At the executive level, it’s all the same thing. We have heard a lot of scandals although not as overt as that of the National Assembly. The list is endless. However, few of them included, pension scam, petrol subsidy, the recent one, the Nigerian Security and Exchange Commission (SEC) and so on. The country is overwhelmed by corruption. Democracy has brought nothing but misery to everybody. It was quite unfortunate that for one year, fellow Nigerians collected a whooping sum of 1.17 trillion naira from the federal government when they did not supply any petrol. That was the decree of decay and degeneration that 13 years of democracy has brought to us, Nigerians.
Though, they might be one or two things to celebrate. But if one looks at the general atmosphere, the roads are all bad. With the three successive democratic adminstration, the power situation got worse. Despite the huge amount of money budgeted for power, the situation remains static. Since Professor Barth Nnaji became the Minister, the power situation has deteriorated to an incredible level inspite of all the noise he’s making. The roads are the same, schools, universities, hospitals are all in bad state. The National Hospital in Abuja which is supposed to be the best in the country today, I understand is in no way any better than a morgue. If you have any serious illness, you dare not go there for treatment otherwise, you won’t come back alive.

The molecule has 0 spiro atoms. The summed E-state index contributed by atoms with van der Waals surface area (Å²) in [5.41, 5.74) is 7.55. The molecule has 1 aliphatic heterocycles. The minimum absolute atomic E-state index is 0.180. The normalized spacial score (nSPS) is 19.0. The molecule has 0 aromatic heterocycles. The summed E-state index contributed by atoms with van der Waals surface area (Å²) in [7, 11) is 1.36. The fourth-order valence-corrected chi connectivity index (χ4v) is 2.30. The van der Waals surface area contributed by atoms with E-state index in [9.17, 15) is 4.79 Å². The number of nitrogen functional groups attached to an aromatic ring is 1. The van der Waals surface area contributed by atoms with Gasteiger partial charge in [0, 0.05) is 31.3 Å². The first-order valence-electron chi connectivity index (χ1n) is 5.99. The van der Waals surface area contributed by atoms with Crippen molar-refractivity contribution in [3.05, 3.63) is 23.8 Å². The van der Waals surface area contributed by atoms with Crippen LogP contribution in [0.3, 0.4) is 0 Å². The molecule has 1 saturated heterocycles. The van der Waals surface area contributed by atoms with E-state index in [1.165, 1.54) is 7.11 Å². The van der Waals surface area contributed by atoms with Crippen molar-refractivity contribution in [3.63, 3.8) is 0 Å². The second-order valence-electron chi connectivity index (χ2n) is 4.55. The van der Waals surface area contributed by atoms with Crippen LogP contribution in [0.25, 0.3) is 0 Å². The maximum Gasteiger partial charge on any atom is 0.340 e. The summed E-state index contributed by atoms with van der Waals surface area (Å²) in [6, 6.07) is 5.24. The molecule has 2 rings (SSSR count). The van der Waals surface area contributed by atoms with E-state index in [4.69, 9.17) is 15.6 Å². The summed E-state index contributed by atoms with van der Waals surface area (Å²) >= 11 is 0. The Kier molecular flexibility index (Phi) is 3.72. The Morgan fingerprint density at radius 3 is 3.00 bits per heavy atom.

Today, every Nigerian is now going to India for treatment of one ailment or the other. The Indians capitalised on our foolishness to establish a huge laboratory in Oshodi, Lagos in order to make things easy for us. Also, South Africa has established a similar laboratory in Lagos. Somehow, our government is incapable of establishing anything that is enduring and beneficial to Nigerians. I’m afraid, there is nothing positive about Nigeria’s thirteenth years of democracy. For me, it is thirteen wasted years. The wrong people have been in power and it will continue to be so as long as the wrong people continue to remain in power.
Structure of political parties
The political parties are too many. They are over sixty. This has weakened the political opposition and has prevented them from presenting a credible challenge to the ruling Peoples Democratic Party (PDP) which is just an conglomeration of people who want to share power and resources without any ideology. The opposition is not mobilised. They are scattered all over the places. Most of them operate in one parlour office, just waiting for the usual financial support from the government to share. That is all they do. They are not organised.
In my view, with the state of our political orientation in the various zones of the country, it is possible for some of the major opposition parties to establish a formidable alliance with the intention of winning power and introducing real transformation in the Nigeria system. The opposition can do it if they plan properly. It is all about allowing each party to present credible candidates in areas where they are strong and work together. It is very important that Nigeria has a breath of fresh air which can only come if the PDP is defeated at the federal and state levels.